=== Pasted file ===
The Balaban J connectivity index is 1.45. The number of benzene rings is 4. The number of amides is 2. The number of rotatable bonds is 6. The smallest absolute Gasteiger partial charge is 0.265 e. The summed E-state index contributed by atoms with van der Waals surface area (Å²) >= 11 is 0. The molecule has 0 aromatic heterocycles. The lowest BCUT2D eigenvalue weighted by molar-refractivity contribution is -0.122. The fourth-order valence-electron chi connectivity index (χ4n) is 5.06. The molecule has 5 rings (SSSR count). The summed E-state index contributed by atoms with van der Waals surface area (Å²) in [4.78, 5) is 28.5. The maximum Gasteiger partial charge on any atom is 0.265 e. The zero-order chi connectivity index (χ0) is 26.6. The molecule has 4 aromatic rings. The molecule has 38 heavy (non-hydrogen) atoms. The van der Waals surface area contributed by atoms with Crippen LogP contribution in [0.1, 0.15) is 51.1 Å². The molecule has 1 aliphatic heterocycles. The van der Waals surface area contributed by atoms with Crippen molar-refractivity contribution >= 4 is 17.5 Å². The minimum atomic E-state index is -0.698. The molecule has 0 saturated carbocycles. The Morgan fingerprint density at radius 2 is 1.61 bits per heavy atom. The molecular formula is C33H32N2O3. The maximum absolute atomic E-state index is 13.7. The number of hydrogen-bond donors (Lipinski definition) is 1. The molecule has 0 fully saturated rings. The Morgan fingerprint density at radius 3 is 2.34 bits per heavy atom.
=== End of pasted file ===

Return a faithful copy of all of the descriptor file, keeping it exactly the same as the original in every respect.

The Balaban J connectivity index is 1.45. The number of benzene rings is 4. The number of amides is 2. The number of rotatable bonds is 6. The smallest absolute Gasteiger partial charge is 0.265 e. The summed E-state index contributed by atoms with van der Waals surface area (Å²) >= 11 is 0. The molecule has 0 aromatic heterocycles. The lowest BCUT2D eigenvalue weighted by molar-refractivity contribution is -0.122. The fourth-order valence-electron chi connectivity index (χ4n) is 5.06. The molecule has 5 rings (SSSR count). The summed E-state index contributed by atoms with van der Waals surface area (Å²) in [4.78, 5) is 28.5. The maximum Gasteiger partial charge on any atom is 0.265 e. The zero-order chi connectivity index (χ0) is 26.6. The molecule has 4 aromatic rings. The molecule has 38 heavy (non-hydrogen) atoms. The van der Waals surface area contributed by atoms with Crippen LogP contribution in [0.1, 0.15) is 51.1 Å². The molecule has 1 aliphatic heterocycles. The van der Waals surface area contributed by atoms with Crippen molar-refractivity contribution >= 4 is 17.5 Å². The minimum atomic E-state index is -0.698. The molecule has 0 saturated carbocycles. The Morgan fingerprint density at radius 2 is 1.61 bits per heavy atom. The molecular formula is C33H32N2O3. The maximum absolute atomic E-state index is 13.7. The number of hydrogen-bond donors (Lipinski definition) is 1. The molecule has 0 fully saturated rings. The Morgan fingerprint density at radius 3 is 2.34 bits per heavy atom.